Financial CHOICE Act of 2017
Congress and the Trump Administration may be embarking on making far-reaching changes that will recalibrate the manner in which financial services are regulated in the United States, including amending the Dodd-Frank Act and its implementing rules. We expect to see vigorous debate regarding the appropriate approach to financial services regulation, leading to rewrites of the structures and goals of federal banking and securities agencies and other government agencies.
This page is dedicated to tracking legislative and regulatory developments related to the Financial CHOICE Act of 2017.
For more information, please contact David L. Ansell, Brendan C. Fox, K. Susan Grafton, David J. Harris, Philip T. Hinkle, Andrew L. Oringer, Corey F. Rose or Robert J. Rhatigan.
Financial CHOICE Act of 2017 (H.R. 10)
Sponsor: Rep. Jeb Hensarling (R-TX)
House Financial Services Committee passed 34-26, May 4, 2017.
Placed on the Union Calendar, May 25, 2017.
House of Representatives passed 233-186, June 8, 2017.
The bill would make substantial changes to the federal regulation of financial services. Among other things, the bill would:
Repeal the Orderly Liquidation Authority provisions of the Dodd-Frank Act and establish new Bankruptcy Code provisions for large bank holding companies and nonbank financial companies. (Titles I, II)
Streamline the living will process for large bank holding companies and nonbank financial companies by, among other things, requiring living will submissions no more frequently than every other year. (Title I)
Repeal significant elements of the FSOC’s authorities, including its authority to designate nonbank financial companies as SIFIs. (Title III)
Repeal the Volcker Rule. (Title IX)
Allow banking organizations that meet certain capital requirements to elect a status that would exempt the organization from a range of laws and regulations regarding capital, liquidity, capital distributions and restrictions on mergers and acquisitions. (Title VI)
Repeal the Department of Labor's new Fiduciary Rule, require further rulemaking on the point to await and be coordinated with similar SEC rulemaking and provide specified standards to be applicable to SEC rulemaking regarding certain fiduciary matters. (Title VIII)Revise Section 36(b) of the Investment Company Act of 1940 to heighten the pleading standards and burden of proof in cases brought by mutual fund shareholders against investment advisers alleging breaches of fiduciary duty. (Title VIII)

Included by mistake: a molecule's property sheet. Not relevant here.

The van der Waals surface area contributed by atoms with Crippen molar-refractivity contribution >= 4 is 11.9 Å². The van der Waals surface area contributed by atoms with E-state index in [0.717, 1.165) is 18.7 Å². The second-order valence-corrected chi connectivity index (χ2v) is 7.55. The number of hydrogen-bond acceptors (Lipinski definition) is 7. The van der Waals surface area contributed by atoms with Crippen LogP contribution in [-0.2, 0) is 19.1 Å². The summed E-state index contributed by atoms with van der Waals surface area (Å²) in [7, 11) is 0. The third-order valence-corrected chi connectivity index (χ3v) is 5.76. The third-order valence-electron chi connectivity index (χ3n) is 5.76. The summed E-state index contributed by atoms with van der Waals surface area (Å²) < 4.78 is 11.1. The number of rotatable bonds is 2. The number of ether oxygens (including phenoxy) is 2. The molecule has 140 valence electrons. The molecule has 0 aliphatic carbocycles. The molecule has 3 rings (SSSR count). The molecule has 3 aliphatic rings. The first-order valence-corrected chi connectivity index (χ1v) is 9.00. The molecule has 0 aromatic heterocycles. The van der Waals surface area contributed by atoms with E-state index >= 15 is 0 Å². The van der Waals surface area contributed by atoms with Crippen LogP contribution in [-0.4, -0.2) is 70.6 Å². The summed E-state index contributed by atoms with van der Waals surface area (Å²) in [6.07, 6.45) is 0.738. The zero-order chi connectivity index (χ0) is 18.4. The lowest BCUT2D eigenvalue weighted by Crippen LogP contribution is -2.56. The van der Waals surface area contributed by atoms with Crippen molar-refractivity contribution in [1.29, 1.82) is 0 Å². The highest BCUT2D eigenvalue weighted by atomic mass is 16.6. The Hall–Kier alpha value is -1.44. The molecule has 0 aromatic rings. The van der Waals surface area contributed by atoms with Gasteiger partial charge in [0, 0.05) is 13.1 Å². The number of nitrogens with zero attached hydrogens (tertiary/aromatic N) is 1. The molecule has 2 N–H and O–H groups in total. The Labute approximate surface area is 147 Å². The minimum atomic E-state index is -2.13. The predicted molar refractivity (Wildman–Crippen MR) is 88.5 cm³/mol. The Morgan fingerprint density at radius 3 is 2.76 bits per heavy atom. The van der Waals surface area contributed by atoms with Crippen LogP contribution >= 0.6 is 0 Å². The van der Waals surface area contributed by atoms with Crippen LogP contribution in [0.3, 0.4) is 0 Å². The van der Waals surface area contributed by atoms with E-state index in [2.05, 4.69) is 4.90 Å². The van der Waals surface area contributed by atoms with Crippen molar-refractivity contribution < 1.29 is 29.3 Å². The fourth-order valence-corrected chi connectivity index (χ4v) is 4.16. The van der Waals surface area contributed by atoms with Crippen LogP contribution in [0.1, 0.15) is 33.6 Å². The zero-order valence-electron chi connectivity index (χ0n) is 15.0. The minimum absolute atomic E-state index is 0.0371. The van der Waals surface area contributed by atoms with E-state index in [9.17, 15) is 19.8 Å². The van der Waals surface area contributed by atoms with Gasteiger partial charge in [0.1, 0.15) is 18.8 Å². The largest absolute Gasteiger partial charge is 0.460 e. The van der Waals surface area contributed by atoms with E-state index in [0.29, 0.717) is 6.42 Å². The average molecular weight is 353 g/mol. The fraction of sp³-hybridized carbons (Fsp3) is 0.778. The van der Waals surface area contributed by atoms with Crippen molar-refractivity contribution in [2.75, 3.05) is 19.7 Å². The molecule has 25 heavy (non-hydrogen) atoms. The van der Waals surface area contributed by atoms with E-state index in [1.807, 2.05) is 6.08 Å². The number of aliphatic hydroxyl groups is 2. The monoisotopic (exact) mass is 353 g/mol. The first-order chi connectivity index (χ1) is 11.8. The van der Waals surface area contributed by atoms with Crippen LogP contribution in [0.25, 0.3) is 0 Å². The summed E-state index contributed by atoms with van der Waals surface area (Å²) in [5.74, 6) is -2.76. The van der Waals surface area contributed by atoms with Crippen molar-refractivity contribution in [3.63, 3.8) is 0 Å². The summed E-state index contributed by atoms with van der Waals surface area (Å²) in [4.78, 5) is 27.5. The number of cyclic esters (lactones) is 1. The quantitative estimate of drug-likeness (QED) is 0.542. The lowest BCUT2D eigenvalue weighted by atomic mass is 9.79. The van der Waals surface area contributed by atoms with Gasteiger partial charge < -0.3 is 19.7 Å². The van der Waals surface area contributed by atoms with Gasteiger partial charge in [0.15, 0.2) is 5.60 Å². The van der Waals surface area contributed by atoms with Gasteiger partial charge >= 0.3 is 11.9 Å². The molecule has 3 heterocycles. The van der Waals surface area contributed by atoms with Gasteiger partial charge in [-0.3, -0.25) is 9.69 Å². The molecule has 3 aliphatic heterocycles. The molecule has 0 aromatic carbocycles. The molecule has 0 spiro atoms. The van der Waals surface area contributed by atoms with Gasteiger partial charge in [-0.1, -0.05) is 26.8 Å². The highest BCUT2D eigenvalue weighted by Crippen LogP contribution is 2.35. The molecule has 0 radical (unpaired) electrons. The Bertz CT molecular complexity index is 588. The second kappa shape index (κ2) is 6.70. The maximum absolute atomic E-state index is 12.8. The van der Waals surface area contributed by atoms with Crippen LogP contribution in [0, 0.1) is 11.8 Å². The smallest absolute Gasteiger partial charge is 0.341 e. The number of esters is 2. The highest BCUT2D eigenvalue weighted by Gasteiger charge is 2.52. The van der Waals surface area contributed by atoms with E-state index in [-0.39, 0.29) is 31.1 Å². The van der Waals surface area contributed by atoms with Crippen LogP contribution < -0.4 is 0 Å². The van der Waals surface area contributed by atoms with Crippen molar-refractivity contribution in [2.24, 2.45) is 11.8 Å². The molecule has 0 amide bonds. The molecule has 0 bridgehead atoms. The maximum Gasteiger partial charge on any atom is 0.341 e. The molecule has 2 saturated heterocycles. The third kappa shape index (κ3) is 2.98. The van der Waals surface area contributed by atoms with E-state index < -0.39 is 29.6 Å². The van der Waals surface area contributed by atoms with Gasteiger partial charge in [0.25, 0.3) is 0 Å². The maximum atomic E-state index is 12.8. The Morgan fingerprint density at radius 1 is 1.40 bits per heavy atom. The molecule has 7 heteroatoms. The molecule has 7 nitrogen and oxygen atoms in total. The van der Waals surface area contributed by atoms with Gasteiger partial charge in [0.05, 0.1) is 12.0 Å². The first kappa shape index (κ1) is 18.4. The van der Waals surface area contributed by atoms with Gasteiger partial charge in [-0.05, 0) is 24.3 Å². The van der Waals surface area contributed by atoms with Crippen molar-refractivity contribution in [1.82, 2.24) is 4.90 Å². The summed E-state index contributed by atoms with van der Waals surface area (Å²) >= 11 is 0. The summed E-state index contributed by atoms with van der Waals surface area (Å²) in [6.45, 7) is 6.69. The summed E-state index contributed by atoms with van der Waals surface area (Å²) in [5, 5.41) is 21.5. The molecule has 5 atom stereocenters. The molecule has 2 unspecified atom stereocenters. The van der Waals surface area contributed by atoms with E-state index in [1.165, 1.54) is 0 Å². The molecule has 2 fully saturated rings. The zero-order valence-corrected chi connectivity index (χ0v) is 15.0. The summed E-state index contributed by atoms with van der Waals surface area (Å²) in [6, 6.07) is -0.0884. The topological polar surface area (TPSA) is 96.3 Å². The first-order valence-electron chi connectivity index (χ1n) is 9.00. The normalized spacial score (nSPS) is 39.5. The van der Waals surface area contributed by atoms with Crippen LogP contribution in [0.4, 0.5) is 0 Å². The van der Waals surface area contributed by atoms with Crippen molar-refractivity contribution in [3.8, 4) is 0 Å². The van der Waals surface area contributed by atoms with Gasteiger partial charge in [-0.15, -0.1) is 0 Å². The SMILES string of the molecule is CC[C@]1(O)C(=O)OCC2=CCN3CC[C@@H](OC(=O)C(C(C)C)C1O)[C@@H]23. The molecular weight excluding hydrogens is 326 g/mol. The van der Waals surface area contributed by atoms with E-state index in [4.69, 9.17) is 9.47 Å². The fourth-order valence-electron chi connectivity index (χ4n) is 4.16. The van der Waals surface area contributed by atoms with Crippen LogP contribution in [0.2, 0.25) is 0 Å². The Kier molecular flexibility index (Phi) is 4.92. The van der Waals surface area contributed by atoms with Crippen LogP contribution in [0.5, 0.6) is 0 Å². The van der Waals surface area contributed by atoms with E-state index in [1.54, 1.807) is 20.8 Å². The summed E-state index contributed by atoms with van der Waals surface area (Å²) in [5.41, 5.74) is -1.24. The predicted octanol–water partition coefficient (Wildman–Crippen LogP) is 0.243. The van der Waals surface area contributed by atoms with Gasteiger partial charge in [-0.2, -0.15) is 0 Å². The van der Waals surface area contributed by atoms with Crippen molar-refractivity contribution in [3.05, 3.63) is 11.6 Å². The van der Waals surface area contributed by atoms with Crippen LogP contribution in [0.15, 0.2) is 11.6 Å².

Take a range of actions to facilitate capital formation. (Title IV)
Make a series of changes to federal securities laws and SEC operations and require harmonization of the SEC and CFTC regulatory framework for swaps to improve the functioning of the capital markets. (Title VIII) Enhance penalties for securities and banking law violations. (Title II)
Impose a series of new requirements on rulemaking by federal financial agencies. (Title III)
Renames and restructures the CFPB to be a consumer regulatory enforcement agency that will no longer have supervisory authority. The CFPB will be renamed the “Consumer Law Enforcement Agency” and will be led by a single director that may be removable by the President without cause. The agency will not have any authority to enforce unfair, deceptive or abusive acts or practices (also known as UDAAP). (Title VII)
A prior version of the bill was approved by the House Financial Services Committee in September 2016 but was not considered by the full House.
The bill would repeal significant aspects of the Dodd-Frank Act and seek to considerably restrict future rulemaking activity by federal financial regulatory agencies. It would take a range of actions intended to improve the capital markets and enhance capital formation.
While prospects for the bill are favorable in the House, there is no assurance that the bill would gain traction in the Senate. Under the current 60 vote threshold for Senate action on major controversial legislation, cooperation from a number of Senate Democrats would be needed in order for the Senate to approve some form of substantial financial services legislation.
Nevertheless, the bill may well serve as a launching pad for the continuing discussion by the Administration and Congress about regulatory reform that seems likely to consume much time and attention over the coming weeks and months.
Amendment in the Nature of a Substitute (May 2, 2017)